Generally speaking, whenever a worker is injured on the job, he is entitled to benefits though the Workers’ Compensation program. While Workers’ Compensation offers injured employees benefits roughly equivalent to what they were making while they were able to work, there is no possibility to seek damages above and beyond this amount.
In addition, in many cases, an injured worker’s sole remedy is through Workers’ Compensation, meaning that an injured worker cannot both obtain benefits through Workers’ Compensation and also file a personal injury lawsuit against his employer. However, in some cases, an injured worker will not be prohibited from filing a personal injury lawsuit against his employer or an allegedly negligent third party. A recent case in front of a federal court of appeals illustrates this concept.
Schaefer v. Universal Scaffolding: A Third Party’s Actions Result in a Plaintiff’s Workplace Injury
Schaefer was an employee of Brand Energy, a construction company. One day, Schaefer was injured when a piece of scaffolding came loose, striking him on the head. Schaefer filed a claim for Workers’ Compensation as well as a product liability lawsuit against the manufacturer of the scaffolding, alleging that the scaffolding was defective.
Schaefer was approved for Workers’ Compensation benefits. In addition, he was allowed to pursue compensation through a product liability claim against the manufacturer of the scaffolding. This is because the alleged negligence of the manufacturer (a third party) was completely unrelated to any actions taken by his employer. Workers’ Compensation is a no-fault program, meaning an injured worker does not need to establish that his injury was due to the negligence of his employer. However, when a third party’s negligence causes an injury, a personal injury lawsuit may be appropriate in addition to the Workers’ Compensation claim.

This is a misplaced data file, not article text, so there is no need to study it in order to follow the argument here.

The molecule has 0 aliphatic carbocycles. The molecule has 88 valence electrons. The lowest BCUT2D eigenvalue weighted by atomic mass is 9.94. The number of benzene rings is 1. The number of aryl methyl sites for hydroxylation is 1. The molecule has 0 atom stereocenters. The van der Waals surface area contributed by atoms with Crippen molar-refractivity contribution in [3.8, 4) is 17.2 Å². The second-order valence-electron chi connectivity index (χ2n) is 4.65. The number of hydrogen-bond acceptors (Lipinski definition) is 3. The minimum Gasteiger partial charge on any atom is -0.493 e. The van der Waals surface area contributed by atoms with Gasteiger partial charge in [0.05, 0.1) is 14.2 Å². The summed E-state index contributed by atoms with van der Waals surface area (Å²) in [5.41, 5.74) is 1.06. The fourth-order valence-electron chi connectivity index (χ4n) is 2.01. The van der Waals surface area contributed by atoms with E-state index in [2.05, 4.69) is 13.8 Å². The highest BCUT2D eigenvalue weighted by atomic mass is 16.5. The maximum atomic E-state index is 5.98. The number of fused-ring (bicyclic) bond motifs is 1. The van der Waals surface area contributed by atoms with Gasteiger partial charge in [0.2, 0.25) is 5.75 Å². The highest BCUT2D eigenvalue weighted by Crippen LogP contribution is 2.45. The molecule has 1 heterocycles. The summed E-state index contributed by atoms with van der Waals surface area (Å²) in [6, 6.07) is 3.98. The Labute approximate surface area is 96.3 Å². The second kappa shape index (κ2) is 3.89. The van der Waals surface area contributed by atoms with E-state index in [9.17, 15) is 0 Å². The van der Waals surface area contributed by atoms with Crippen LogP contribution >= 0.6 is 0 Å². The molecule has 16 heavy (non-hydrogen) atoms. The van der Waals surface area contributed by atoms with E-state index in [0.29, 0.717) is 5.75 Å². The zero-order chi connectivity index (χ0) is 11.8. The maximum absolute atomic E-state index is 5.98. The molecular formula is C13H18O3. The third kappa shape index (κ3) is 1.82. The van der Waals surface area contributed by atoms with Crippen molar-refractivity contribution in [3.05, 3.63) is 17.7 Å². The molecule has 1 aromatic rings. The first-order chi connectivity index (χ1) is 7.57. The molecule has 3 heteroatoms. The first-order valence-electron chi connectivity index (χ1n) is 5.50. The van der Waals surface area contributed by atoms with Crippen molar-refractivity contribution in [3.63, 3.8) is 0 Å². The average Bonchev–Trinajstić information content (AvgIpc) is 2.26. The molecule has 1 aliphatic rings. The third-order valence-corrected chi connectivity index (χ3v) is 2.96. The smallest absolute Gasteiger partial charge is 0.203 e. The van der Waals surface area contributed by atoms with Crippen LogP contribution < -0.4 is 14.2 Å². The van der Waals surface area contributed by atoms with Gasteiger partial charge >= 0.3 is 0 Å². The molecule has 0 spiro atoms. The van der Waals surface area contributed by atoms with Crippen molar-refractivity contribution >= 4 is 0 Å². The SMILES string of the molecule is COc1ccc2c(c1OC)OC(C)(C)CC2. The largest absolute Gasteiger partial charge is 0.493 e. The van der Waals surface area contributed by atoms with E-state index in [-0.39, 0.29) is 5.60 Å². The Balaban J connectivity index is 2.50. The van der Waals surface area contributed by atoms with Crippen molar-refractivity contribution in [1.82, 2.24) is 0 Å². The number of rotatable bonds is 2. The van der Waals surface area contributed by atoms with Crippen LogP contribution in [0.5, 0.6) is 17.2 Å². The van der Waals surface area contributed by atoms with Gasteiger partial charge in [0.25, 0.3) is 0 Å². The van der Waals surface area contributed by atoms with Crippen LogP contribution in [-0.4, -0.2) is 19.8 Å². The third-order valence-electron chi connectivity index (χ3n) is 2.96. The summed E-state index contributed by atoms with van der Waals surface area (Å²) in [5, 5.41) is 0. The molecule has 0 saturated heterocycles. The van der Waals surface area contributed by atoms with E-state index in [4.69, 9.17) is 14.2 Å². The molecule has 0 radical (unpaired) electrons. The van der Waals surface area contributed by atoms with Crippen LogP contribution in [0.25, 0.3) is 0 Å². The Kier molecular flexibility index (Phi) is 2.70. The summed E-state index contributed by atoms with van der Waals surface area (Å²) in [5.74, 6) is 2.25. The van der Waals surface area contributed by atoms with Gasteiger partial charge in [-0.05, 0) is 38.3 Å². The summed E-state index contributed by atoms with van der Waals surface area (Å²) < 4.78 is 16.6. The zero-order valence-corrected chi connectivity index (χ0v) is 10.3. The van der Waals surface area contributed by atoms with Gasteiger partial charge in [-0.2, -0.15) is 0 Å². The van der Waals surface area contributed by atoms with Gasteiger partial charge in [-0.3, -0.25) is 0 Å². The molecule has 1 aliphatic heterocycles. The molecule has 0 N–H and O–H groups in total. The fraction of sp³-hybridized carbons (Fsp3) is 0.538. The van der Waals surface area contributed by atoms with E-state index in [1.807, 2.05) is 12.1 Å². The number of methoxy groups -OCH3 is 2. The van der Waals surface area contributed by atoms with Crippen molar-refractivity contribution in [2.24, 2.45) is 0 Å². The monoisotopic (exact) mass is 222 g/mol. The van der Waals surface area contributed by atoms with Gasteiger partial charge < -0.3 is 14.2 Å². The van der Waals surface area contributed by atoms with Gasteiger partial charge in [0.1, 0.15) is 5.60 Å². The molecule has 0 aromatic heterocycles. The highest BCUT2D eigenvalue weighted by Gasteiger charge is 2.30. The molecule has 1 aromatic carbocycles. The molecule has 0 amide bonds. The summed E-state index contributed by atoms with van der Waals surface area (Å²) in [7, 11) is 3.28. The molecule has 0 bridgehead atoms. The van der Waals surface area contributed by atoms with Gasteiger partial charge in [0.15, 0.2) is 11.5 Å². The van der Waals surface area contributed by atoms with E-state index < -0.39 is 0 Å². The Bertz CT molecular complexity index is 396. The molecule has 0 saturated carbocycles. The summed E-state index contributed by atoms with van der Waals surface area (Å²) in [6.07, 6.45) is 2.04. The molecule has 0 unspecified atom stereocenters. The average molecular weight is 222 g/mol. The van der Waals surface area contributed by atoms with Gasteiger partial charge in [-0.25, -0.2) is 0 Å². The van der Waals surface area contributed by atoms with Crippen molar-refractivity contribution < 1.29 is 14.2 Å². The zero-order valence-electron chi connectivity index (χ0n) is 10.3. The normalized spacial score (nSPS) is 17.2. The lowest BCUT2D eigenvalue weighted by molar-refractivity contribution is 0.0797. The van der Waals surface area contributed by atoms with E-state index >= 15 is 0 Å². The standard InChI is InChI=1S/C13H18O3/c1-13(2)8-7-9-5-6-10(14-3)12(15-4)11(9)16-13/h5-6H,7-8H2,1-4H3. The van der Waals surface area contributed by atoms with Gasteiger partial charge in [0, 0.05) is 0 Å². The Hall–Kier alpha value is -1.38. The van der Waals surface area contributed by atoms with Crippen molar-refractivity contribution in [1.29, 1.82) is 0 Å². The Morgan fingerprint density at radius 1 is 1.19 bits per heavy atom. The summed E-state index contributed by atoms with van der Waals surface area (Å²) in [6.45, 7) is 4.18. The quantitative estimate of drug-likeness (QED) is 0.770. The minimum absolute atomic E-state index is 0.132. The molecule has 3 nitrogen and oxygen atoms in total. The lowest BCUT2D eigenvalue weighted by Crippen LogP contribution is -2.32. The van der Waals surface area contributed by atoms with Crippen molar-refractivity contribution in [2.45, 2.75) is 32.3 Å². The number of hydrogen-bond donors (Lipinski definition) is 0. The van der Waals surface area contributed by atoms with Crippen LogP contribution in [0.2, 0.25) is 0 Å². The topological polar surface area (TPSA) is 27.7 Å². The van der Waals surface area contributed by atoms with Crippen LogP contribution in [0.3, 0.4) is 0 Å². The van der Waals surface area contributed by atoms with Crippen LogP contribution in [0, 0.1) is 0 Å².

As it turns out, the manufacturer of the scaffolding was unable to produce the actual piece of scaffolding that came loose, which Schaefer argued prevented him from proving his case. Schaefer asked the court for sanctions to be imposed against the manufacturer. The lower court denied Schaefer’s request, but an appellate court reversed the lower court’s decision, potentially allowing Schaefer to prove his claim. The appellate court determined that the lower court applied the wrong standard to Schaefer’s claim, and it sent the case back to the trial court to apply the correct standard.
Have You Been Injured While on the Job?
If you or a loved one has recently suffered a slip-and-fall accident or another workplace injury, you may be entitled to monetary compensation regardless of your eligibility for Workers’ Compensation. The skilled personal injury attorneys at the Maryland, Virginia, and Washington, D.C. law firm of Lebowitz & Mzhen Personal Injury Lawyers have decades of experience bringing cases against negligent third parties, and we know what it takes to be successful on behalf of our clients. Call 410-654-3600 today to set up a free consultation to discuss your case. You may be entitled to compensation despite what people have told you.
More Blog Posts:
Executive of Peanut Company Sentenced to Prison for Knowingly Distributing Tainted Product, Washington DC Injury Lawyer Blog, October 18, 2016
Application of the “Discovery Rule” in Medical Malpractice Cases May Require a Judge or Jury to Determine Exactly When the Statute of Limitations Began to Run, Washington DC Injury Lawyer Blog, October 4, 2016